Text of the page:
There are a lot of wineries to visit in the Barossa. From the big boys like Jacobs Creek to tiny cult like producers like Greenock Creek. I decided to visit some of the older wineries. The ones who have a long history and have come a long way. And which have beautiful grand old buildings. I seem to love these ones. The wines I thought are a bonus. In any case, I am saving myself up for one winery of which the wines I would not miss for the world.

Chateau Tanunda
This winery celebrated its 125th birthday this year. Believe it or not, it is Australia’s largest and oldest wine Chateau. It is so iconic that it is designated a monument in Australia’s Register of State Heritage Places. But it almost did not get here. In 1998, it was discarded by its giant parent, completely abandoned, empty and kept company only by pigeons. It was in a sorry looking state with even holes in the ceiling.

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Then like sleeping beauty being woken up by her handsome prince, a South African by the name of John Geber came along. Instead of a stead, he happened to be cycling in the area when he saw the unoccupied building. He immediately fell in love with the majestic bluestone winery. Without even stepping inside, he bought it. He then ploughed wholeheartedly into the challenge of rebirthing the place and today thanks to his passion, this grand old dame of the Barossa is enjoying a new lease of life.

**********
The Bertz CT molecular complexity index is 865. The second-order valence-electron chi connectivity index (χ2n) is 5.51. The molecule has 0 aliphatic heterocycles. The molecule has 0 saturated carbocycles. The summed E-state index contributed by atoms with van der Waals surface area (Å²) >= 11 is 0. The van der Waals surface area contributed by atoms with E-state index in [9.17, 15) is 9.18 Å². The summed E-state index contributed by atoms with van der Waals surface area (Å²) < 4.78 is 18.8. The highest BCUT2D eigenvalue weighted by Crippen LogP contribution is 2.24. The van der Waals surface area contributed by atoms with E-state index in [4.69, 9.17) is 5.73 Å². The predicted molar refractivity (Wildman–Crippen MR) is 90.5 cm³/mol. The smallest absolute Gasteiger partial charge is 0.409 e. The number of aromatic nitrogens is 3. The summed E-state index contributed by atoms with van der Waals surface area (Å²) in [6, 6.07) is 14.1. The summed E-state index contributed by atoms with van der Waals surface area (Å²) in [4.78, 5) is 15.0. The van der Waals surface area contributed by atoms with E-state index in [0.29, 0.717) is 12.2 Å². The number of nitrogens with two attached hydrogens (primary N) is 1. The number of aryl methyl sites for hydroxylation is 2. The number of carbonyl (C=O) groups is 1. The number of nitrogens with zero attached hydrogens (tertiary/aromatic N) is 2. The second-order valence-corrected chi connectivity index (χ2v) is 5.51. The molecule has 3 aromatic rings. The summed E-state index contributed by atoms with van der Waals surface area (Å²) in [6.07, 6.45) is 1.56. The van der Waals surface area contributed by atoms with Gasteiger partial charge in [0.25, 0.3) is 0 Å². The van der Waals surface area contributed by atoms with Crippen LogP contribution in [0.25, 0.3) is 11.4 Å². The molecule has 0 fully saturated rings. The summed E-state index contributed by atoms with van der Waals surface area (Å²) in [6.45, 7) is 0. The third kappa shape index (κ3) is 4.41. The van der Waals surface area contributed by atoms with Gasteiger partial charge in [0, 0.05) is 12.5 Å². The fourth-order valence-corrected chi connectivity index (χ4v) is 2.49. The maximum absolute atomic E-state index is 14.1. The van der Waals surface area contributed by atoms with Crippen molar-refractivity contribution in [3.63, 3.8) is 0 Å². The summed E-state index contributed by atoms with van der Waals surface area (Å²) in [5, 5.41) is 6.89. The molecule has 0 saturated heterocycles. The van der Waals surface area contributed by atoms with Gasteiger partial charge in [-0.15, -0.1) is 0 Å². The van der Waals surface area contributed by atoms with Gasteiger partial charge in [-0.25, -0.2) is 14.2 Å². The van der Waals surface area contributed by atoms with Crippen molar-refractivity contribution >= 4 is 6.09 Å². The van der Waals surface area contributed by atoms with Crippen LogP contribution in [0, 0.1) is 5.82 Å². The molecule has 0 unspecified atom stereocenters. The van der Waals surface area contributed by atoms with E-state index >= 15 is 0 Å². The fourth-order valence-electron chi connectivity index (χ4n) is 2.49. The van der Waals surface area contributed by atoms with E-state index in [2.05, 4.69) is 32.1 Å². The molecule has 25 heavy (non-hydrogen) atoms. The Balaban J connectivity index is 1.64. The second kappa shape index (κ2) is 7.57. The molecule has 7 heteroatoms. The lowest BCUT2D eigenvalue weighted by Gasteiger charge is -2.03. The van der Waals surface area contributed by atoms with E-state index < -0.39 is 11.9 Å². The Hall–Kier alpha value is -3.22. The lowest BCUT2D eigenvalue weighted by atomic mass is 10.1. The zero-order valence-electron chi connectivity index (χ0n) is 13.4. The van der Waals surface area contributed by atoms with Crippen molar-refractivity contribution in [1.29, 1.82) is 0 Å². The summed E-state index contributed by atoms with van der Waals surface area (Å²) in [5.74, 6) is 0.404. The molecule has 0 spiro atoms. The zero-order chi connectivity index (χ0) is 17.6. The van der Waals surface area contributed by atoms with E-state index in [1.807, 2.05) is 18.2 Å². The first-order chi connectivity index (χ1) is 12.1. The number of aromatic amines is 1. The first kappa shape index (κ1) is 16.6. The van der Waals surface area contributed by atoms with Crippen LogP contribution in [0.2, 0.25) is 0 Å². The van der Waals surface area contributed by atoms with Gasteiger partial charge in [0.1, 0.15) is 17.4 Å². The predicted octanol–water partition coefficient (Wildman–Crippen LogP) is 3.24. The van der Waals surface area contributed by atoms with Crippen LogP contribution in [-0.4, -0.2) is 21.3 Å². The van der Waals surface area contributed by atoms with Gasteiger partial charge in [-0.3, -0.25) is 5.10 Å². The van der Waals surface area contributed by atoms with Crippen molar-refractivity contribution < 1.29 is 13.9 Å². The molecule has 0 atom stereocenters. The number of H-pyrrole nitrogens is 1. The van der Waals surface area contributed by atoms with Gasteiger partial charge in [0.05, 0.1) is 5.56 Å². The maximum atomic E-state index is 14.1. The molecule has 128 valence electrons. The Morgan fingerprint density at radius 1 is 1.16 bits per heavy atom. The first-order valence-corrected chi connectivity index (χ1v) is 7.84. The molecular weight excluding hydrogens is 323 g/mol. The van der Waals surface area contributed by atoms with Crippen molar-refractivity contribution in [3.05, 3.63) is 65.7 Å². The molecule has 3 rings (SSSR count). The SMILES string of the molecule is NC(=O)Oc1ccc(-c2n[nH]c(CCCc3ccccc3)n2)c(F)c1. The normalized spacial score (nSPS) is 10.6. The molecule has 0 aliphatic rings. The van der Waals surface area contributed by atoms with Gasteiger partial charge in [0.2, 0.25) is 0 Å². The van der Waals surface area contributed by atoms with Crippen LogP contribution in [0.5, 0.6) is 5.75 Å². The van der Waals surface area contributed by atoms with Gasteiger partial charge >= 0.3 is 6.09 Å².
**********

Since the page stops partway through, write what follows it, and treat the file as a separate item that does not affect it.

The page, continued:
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The grounds have been extensively landscaped with historic cobblestones and hand cut slate. Potted olive trees grace the front of the building. There is a cricket oval, croquet green and even a Grand Ballroom. I can just imagine the lawns being used for the perfect garden wedding (and it is in fact available for hire!) I don’t know what more you can add other than (a rose garden with 30,000 roses?)

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And finally what about the wines you ask? Well being home to some of the earliest plantings of vines in the Barossa Valley (1840’s) does have its advantages. I did not get to try the wines but I read that their Everest label which are produced in minute quantities from old-vine reds is a monumental shiraz. It won the trophy for the best shiraz in the world at the International Wine & Spirit Competition in 2010. So, it is already building a pedigree that will bode it well in years to come.

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In short, I am glad I dropped in on Chateau Tanunda, The people who have worked here reads like a who’s who of some famous names in Australian wine history from Bill Seppelt to Peter Taylor to Robert O’Callaghan. I should pay tribute here also then to John Geber who took on an unloved building threatened by demolition but with passion, patience and vision, restored it to its former grandeur for all of us to enjoy.

 

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